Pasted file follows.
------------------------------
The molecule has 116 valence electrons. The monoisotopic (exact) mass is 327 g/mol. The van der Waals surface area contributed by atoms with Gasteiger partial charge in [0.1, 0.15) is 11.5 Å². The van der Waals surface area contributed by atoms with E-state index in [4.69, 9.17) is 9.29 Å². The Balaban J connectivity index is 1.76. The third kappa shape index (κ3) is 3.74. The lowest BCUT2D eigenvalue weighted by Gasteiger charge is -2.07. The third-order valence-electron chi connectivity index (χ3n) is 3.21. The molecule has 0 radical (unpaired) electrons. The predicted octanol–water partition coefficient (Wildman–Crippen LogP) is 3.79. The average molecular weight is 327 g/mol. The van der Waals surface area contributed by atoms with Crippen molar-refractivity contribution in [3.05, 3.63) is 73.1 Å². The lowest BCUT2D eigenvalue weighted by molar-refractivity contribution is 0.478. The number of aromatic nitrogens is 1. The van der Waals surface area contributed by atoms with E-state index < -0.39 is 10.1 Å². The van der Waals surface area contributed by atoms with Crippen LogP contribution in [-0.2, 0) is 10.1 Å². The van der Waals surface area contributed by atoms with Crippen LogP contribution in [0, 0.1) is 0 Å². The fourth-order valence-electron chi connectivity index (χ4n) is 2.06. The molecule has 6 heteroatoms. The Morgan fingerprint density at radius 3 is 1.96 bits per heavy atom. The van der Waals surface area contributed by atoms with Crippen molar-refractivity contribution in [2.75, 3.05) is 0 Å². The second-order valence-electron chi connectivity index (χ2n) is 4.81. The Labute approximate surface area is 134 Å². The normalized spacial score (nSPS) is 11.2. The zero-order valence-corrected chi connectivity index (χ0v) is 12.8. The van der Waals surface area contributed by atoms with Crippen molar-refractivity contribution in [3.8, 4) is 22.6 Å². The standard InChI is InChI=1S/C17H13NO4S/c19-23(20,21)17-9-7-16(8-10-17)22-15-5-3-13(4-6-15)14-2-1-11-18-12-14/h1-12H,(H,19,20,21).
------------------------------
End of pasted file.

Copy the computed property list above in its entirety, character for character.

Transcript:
The molecule has 116 valence electrons. The monoisotopic (exact) mass is 327 g/mol. The van der Waals surface area contributed by atoms with Gasteiger partial charge in [0.1, 0.15) is 11.5 Å². The van der Waals surface area contributed by atoms with E-state index in [4.69, 9.17) is 9.29 Å². The Balaban J connectivity index is 1.76. The third kappa shape index (κ3) is 3.74. The lowest BCUT2D eigenvalue weighted by Gasteiger charge is -2.07. The third-order valence-electron chi connectivity index (χ3n) is 3.21. The molecule has 0 radical (unpaired) electrons. The predicted octanol–water partition coefficient (Wildman–Crippen LogP) is 3.79. The average molecular weight is 327 g/mol. The van der Waals surface area contributed by atoms with Crippen molar-refractivity contribution in [3.05, 3.63) is 73.1 Å². The lowest BCUT2D eigenvalue weighted by molar-refractivity contribution is 0.478. The number of aromatic nitrogens is 1. The van der Waals surface area contributed by atoms with E-state index < -0.39 is 10.1 Å². The van der Waals surface area contributed by atoms with Crippen LogP contribution in [-0.2, 0) is 10.1 Å². The van der Waals surface area contributed by atoms with Crippen LogP contribution in [0, 0.1) is 0 Å². The fourth-order valence-electron chi connectivity index (χ4n) is 2.06. The molecule has 6 heteroatoms. The Morgan fingerprint density at radius 3 is 1.96 bits per heavy atom. The van der Waals surface area contributed by atoms with Crippen molar-refractivity contribution in [2.75, 3.05) is 0 Å². The second-order valence-electron chi connectivity index (χ2n) is 4.81. The Labute approximate surface area is 134 Å². The normalized spacial score (nSPS) is 11.2. The zero-order valence-corrected chi connectivity index (χ0v) is 12.8. The van der Waals surface area contributed by atoms with Crippen molar-refractivity contribution in [3.8, 4) is 22.6 Å². The standard InChI is InChI=1S/C17H13NO4S/c19-23(20,21)17-9-7-16(8-10-17)22-15-5-3-13(4-6-15)14-2-1-11-18-12-14/h1-12H,(H,19,20,21).